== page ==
Jo Mynard, Kanda University of International Studies, Japan
Special Issue on Skills Development and Practice
Welcome to the March 2011 issue of SiSAL Journal, a special issue on skills development and practice in the field of self-access learning. We received a number of interesting submissions related to language skill areas as we had hoped. In addition, some contributors interpreted the theme in a broader sense and this has led to this very interesting and varied issue. Self-directed learning is an important skill area, particularly in the context of self-access learning. So, as you will see, we touch on both linguistic and non-linguistic development in outside class learning.
The first article is by Paul Kei Matsuda and Michelle Cox and addresses some of the difficulties experienced by writing centre tutors when helping second language writers. The authors present some strategies that may be of help to writing centre tutors, particularly if they have not had much experience with reading the work of second language writers.
The second full article by Hayo Reinders and Cem Balcikanli focuses on the development of autonomous learning skills. The authors present a framework for establishing whether commonly used teacher training course books provide new teachers with information about promoting autonomy. The results of the study indicate that many textbooks do not adequately focus on the development of skills for supporting autonomous learning in students and this has implications for the field of self-access learning.
Continuing the theme of developing autonomous learning skills, in her perspectives piece, Rania K. Jabr emphasizes how it is not sufficient for language teachers to focus only on language instruction, particularly when dealing with poorly prepared or unmotivated learners. The author draws parallels with alternative teaching theories and gives examples of some self-assessment and peer feedback activities that can be useful for helping students to become more autonomous and function as self-directed learners.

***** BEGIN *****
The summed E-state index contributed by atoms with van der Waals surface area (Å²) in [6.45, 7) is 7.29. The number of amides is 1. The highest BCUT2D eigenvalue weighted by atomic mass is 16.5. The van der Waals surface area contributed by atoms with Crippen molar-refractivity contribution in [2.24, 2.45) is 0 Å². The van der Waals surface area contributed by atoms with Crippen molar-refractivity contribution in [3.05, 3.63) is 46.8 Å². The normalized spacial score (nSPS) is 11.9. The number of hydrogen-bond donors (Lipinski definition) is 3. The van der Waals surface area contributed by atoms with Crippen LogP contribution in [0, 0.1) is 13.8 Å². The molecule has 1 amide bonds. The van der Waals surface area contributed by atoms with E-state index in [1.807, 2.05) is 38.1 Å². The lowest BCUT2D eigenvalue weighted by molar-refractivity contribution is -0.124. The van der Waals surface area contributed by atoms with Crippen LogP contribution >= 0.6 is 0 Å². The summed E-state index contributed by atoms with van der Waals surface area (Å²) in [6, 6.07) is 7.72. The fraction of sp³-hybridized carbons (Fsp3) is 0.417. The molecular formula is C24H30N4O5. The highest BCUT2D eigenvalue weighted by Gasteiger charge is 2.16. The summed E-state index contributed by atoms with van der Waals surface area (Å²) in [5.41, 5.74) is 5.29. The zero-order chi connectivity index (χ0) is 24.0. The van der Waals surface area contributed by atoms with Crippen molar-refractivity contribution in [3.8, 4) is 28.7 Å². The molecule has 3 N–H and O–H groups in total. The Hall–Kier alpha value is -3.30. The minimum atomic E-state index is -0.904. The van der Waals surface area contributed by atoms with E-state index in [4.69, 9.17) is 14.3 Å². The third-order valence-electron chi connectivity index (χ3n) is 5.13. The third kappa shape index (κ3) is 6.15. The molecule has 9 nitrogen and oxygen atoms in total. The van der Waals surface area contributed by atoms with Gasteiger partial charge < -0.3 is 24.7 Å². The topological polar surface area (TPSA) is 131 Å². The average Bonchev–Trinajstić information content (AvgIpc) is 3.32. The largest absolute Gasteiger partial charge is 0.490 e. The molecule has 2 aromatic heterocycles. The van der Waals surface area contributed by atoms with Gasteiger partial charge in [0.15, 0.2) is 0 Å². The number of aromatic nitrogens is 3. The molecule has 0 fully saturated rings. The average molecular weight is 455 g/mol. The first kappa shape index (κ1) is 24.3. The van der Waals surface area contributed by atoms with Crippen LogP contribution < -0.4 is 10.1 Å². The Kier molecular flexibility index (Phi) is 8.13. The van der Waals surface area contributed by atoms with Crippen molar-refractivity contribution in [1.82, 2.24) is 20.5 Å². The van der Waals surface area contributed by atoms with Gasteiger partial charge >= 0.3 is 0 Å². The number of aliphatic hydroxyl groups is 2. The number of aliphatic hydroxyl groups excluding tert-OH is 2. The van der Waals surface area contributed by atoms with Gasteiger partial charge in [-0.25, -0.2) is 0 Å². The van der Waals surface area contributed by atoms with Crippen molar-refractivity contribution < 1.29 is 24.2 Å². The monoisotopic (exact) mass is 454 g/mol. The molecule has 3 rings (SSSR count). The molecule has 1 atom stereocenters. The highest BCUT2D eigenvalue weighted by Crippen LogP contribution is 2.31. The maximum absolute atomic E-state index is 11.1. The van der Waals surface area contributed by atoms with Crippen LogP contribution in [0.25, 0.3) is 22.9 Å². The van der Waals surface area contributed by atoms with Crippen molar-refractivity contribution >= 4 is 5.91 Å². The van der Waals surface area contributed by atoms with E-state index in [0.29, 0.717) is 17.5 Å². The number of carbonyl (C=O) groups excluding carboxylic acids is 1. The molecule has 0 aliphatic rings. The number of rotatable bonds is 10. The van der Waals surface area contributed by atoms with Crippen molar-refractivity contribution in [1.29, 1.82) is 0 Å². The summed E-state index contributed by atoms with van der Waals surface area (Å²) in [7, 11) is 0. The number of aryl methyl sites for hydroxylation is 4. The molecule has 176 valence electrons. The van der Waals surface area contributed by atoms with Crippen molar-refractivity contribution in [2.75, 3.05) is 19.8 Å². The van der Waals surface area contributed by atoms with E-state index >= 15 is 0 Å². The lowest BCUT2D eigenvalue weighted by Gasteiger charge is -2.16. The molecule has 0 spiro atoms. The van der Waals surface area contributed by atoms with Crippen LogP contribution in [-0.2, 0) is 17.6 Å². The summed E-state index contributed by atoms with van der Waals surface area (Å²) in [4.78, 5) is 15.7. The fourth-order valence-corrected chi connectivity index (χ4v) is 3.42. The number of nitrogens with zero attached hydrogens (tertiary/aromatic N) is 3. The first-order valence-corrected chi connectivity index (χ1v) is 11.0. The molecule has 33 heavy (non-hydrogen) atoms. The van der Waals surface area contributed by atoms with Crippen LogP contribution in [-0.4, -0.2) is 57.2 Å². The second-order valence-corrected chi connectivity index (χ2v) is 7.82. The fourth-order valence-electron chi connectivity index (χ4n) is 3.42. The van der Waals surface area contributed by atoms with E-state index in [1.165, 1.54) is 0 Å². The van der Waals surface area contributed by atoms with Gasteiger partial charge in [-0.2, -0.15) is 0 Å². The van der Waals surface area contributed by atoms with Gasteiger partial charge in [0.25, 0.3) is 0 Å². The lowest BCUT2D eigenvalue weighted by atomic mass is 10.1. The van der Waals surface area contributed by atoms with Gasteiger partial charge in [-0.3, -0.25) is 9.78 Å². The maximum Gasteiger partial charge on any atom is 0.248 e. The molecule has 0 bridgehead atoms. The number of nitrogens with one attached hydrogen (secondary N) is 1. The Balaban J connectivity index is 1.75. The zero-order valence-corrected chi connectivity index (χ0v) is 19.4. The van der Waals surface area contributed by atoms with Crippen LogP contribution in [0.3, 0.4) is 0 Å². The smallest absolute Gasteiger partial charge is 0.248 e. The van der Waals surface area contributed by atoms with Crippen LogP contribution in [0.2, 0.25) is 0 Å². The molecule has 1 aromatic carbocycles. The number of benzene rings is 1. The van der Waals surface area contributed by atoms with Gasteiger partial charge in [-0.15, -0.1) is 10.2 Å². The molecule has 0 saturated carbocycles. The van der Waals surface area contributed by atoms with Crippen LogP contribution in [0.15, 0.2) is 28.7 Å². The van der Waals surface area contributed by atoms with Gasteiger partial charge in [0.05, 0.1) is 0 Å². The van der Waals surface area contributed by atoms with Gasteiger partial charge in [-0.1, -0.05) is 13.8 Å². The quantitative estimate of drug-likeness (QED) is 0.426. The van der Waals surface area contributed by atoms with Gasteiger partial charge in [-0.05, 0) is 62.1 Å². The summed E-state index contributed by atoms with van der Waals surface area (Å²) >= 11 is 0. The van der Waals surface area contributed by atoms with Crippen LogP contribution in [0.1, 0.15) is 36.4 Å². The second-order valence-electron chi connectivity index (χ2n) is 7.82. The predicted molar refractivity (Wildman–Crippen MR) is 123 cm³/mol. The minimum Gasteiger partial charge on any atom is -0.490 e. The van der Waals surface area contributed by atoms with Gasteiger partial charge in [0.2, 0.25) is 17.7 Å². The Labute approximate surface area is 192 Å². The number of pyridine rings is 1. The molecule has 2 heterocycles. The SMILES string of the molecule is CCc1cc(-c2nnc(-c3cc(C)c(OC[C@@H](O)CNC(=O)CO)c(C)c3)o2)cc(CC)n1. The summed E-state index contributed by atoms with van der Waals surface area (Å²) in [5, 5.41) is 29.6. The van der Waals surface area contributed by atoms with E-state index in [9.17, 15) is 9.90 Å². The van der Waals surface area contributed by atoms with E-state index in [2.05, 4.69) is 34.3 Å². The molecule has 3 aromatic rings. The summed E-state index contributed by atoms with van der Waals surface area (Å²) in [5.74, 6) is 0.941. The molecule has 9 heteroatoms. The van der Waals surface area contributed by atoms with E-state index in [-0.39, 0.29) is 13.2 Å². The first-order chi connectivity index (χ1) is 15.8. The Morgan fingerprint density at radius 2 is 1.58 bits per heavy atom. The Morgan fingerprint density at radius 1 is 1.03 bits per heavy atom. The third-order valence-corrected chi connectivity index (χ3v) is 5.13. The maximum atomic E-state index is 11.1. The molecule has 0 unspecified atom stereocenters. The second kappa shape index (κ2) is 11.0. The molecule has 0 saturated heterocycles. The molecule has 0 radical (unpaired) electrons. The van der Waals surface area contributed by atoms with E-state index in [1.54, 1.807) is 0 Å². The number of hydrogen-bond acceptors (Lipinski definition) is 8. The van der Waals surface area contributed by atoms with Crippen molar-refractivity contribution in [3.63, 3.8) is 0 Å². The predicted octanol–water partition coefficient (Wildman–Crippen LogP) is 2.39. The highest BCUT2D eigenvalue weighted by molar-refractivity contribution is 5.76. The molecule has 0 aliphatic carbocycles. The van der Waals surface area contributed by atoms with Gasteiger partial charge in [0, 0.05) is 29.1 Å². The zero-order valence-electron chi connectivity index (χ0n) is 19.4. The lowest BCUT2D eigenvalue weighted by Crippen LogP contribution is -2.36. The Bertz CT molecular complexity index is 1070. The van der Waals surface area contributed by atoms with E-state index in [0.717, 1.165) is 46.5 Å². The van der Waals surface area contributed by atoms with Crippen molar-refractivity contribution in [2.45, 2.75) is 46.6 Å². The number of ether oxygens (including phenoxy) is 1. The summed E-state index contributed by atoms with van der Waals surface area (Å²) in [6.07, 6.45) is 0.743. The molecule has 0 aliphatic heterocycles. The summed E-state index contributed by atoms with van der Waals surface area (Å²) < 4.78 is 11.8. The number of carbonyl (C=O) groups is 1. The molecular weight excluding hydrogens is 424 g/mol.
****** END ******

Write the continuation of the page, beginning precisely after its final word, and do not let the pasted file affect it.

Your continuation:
There are two summary pieces in this issue. The first one was written by Holly Marland and is an account of her experiences with establishing a book club in Korea. The author drew on the principles of extensive reading and aimed to create opportunities for learners to enjoy reading and to take an active role in the discussions and in the organization of the club.
Members of the editorial team regularly work with language learners in a self-access centre and were so impressed with one particular online tool for helping learners to develop their speaking skills that we solicited the second summary piece from the makers themselves. We were interested in learning more about the “Splendid Speaking” website including its origins and its key features and were delighted that founder of the UK-based company Splendid Learning, Peter Travis, provided us with a useful summary.
The final article is a work in progress piece contributed by Katherine Thornton. The author, along with a colleague, developed a series of strategy sheets to be used in the self-access centre where she works in Japan. The sheets provide suggestions for strategies in language skill areas and can be used by learning advisors, teachers or learners.
I hope readers will enjoy this issue and find some practical value for their work. I am particularly pleased with the range of contexts represented in this issue and contributions have come from the UK, Turkey, South Korea, Japan, Egypt and the USA. We are now accepting submissions for upcoming themed issues. Please check the website for details.
Notes on the editor
Jo Mynard is the Director of the Self-Access Learning Centre and Assistant Director of the English Language Institute at Kanda University of International Studies in Japan. She holds an Ed.D. in TEFL from the University of Exeter, UK and an M.Phil. in applied linguistics from Trinity College, Dublin. She has taught EFL in Ireland, Spain, England, the UAE and Japan, and has been involved in facilitating self-access learning since 1996.
Many thanks to the contributors for choosing to submit their work to SiSAL Journal, to the reviewers who gave perceptive and timely feedback and to the editorial team once again for their input, support and sharp-eyed editing skills. I wish our outgoing associate editor, Kentoku Yamamoto, the best of luck in his new life.